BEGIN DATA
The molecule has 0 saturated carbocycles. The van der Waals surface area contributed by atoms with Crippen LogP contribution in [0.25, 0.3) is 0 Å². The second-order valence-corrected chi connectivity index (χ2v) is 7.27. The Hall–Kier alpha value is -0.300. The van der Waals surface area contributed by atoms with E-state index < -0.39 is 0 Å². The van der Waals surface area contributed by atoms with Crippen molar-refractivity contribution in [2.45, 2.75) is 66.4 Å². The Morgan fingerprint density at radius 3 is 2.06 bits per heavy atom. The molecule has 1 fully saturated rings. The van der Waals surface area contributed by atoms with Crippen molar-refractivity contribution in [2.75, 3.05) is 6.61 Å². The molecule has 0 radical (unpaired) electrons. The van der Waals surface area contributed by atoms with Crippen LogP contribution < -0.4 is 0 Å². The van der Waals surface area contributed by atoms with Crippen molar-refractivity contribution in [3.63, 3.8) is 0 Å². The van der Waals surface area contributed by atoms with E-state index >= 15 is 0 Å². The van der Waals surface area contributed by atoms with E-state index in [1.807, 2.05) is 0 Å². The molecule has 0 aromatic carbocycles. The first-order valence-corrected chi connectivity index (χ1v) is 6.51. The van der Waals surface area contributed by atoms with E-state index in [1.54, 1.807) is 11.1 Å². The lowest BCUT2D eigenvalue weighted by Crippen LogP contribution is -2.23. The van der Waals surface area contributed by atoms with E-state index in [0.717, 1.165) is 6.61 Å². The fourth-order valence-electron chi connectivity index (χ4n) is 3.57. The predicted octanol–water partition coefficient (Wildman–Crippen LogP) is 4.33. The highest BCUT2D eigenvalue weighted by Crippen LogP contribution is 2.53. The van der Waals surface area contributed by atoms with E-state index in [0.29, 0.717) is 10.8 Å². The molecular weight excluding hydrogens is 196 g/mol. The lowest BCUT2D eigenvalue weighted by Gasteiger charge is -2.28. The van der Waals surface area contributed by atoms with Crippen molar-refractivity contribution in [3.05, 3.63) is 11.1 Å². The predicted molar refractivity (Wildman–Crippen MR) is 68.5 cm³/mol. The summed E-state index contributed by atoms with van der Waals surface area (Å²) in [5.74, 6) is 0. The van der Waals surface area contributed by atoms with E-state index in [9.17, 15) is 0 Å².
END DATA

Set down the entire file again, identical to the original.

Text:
The molecule has 0 saturated carbocycles. The van der Waals surface area contributed by atoms with Crippen LogP contribution in [0.25, 0.3) is 0 Å². The second-order valence-corrected chi connectivity index (χ2v) is 7.27. The Hall–Kier alpha value is -0.300. The van der Waals surface area contributed by atoms with E-state index < -0.39 is 0 Å². The van der Waals surface area contributed by atoms with Crippen molar-refractivity contribution in [2.45, 2.75) is 66.4 Å². The Morgan fingerprint density at radius 3 is 2.06 bits per heavy atom. The molecule has 1 fully saturated rings. The van der Waals surface area contributed by atoms with Crippen molar-refractivity contribution in [2.75, 3.05) is 6.61 Å². The molecule has 0 radical (unpaired) electrons. The van der Waals surface area contributed by atoms with Crippen LogP contribution < -0.4 is 0 Å². The van der Waals surface area contributed by atoms with Crippen molar-refractivity contribution in [3.63, 3.8) is 0 Å². The van der Waals surface area contributed by atoms with E-state index >= 15 is 0 Å². The van der Waals surface area contributed by atoms with E-state index in [1.807, 2.05) is 0 Å². The molecule has 0 aromatic carbocycles. The first-order valence-corrected chi connectivity index (χ1v) is 6.51. The van der Waals surface area contributed by atoms with E-state index in [1.54, 1.807) is 11.1 Å². The lowest BCUT2D eigenvalue weighted by Crippen LogP contribution is -2.23. The van der Waals surface area contributed by atoms with E-state index in [0.717, 1.165) is 6.61 Å². The fourth-order valence-electron chi connectivity index (χ4n) is 3.57. The predicted octanol–water partition coefficient (Wildman–Crippen LogP) is 4.33. The highest BCUT2D eigenvalue weighted by Crippen LogP contribution is 2.53. The van der Waals surface area contributed by atoms with E-state index in [0.29, 0.717) is 10.8 Å². The molecular weight excluding hydrogens is 196 g/mol. The lowest BCUT2D eigenvalue weighted by Gasteiger charge is -2.28. The van der Waals surface area contributed by atoms with Crippen molar-refractivity contribution in [3.05, 3.63) is 11.1 Å². The predicted molar refractivity (Wildman–Crippen MR) is 68.5 cm³/mol. The summed E-state index contributed by atoms with van der Waals surface area (Å²) in [5.74, 6) is 0. The van der Waals surface area contributed by atoms with E-state index in [9.17, 15) is 0 Å².